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From topic to text

Academic research is a circular process. You start with a question, and as you proceed, your research reveals different issues and aspects. Academic papers are rarely written in one go, in most cases they are continually being revised and adjusted until they finally reach their final form after numerous revision phases.

You will also most likely revise, delete, or expand on sections of your work as you encounter new ideas that you want to include. Remember, however, to focus not only on the structure of your paper, but also to make sure you start with the actual writing up of your materials in plenty of time.

Here are some thoughts to help you as you get started:

Remember that writing is a continuous process

Your first draft doesn’t have to be perfect. See your writing as a work in progress that can be changed, revised, and improved as you go along. This will keep you flexible, allowing you to include new ideas and results as you work.

Plan your time

Don’t wait to get started with the actual writing of your paper until shortly before the submission deadline. It’s better to schedule regular short writing periods from the start.

Make a rough outline

Draft a rough outline of your work as soon as you have finished the first phase of your research. This will help you get a better overview of your topic and highlight areas where additional research is needed.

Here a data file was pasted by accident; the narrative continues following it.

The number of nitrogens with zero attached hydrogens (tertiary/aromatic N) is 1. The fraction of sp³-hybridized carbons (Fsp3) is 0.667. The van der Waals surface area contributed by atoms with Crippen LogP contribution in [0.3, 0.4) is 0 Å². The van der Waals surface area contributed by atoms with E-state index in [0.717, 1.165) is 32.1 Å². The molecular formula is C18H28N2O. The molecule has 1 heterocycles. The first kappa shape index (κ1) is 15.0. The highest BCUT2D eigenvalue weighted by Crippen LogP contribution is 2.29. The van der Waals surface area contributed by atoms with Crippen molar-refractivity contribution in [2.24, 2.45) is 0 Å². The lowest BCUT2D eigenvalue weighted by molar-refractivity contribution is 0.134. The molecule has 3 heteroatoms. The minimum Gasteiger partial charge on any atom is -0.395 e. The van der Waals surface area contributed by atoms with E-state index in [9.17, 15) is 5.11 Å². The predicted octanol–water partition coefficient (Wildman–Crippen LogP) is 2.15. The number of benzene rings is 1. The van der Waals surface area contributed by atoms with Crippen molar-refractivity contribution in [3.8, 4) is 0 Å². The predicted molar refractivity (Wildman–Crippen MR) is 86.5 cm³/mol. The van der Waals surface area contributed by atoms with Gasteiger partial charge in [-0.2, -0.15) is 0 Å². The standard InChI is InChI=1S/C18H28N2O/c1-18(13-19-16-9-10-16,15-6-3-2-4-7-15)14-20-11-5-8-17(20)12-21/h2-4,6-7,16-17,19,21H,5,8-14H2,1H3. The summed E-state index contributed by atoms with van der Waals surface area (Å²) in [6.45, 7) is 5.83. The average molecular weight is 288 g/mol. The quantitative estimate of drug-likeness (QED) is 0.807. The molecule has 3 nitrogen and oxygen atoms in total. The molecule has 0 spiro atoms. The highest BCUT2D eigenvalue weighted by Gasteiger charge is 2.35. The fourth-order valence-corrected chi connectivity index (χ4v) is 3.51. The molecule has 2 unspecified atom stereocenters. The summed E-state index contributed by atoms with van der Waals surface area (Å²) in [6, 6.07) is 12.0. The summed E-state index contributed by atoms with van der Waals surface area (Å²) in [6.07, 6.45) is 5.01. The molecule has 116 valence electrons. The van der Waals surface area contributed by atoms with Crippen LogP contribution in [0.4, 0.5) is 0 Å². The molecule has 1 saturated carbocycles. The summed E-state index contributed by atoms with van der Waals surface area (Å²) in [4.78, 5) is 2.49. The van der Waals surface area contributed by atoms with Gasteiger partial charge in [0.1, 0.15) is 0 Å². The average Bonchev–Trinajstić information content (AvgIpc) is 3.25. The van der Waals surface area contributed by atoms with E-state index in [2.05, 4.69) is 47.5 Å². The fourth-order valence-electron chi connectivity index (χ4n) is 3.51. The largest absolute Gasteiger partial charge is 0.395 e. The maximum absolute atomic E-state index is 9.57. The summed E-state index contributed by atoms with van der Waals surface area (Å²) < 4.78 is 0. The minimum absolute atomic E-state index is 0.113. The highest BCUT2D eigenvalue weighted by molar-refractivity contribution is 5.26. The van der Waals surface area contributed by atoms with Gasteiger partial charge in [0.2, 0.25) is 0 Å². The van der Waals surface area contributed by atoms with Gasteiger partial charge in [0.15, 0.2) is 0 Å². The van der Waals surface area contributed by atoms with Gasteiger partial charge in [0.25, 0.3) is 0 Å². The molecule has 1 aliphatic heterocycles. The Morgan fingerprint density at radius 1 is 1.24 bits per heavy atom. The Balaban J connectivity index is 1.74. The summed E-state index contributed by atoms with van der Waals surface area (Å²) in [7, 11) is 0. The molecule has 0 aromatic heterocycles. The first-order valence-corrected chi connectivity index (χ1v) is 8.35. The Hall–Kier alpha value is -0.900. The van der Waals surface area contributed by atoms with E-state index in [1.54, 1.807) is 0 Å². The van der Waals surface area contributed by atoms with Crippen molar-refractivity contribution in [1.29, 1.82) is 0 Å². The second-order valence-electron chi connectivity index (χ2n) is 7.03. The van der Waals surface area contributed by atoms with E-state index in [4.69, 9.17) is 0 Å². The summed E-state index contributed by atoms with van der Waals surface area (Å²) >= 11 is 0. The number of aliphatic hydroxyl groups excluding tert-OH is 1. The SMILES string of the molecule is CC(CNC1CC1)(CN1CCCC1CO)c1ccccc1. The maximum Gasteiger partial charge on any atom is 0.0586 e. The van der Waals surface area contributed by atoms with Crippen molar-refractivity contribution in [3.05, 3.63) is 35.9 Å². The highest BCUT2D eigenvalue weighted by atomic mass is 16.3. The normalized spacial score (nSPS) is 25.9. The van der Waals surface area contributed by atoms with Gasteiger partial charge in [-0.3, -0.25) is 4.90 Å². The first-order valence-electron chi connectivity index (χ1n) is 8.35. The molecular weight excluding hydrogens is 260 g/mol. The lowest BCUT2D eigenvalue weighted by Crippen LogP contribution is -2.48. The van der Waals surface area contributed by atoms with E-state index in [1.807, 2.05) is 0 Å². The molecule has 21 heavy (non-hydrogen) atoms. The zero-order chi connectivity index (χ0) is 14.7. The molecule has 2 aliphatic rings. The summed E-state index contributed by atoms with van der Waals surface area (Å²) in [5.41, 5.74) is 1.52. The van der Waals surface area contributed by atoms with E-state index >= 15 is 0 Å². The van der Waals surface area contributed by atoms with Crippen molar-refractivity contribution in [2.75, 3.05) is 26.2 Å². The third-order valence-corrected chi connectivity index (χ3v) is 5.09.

Use correct citation

Make sure you use correct citation methods from the start, citing your sources even in your first drafts and not just when excerpting. Select one uniform citation method and stick to it throughout your work. Having to revise your citations later on can cause unnecessary delays.

Watch your grammar and spelling

Even if you’re just starting a rough draft of your work, write in complete, correct sentences and watch your spelling. This will save you a lot of time later on.


Decide on a uniform format for all your texts, including excerpts, memos, notes, and collected ideas. This will save you the hassle of incompatibility issues between different document formats later. Word processing programs offer a number of pre-set styles and text format options to choose from, which will make creating tables of contents and structuring your text much easier.

Get organized

Make sure to inform yourself of all the formal requirements, dates, and deadlines that apply to writing and submitting your work. The Bachelor’s Student Guide online on the WU website includes valuable information on writing your bachelor’s thesis.

Once you’ve uploaded your work on the LEARN theses page, it will be subject to a plagiarism check before it is accepted.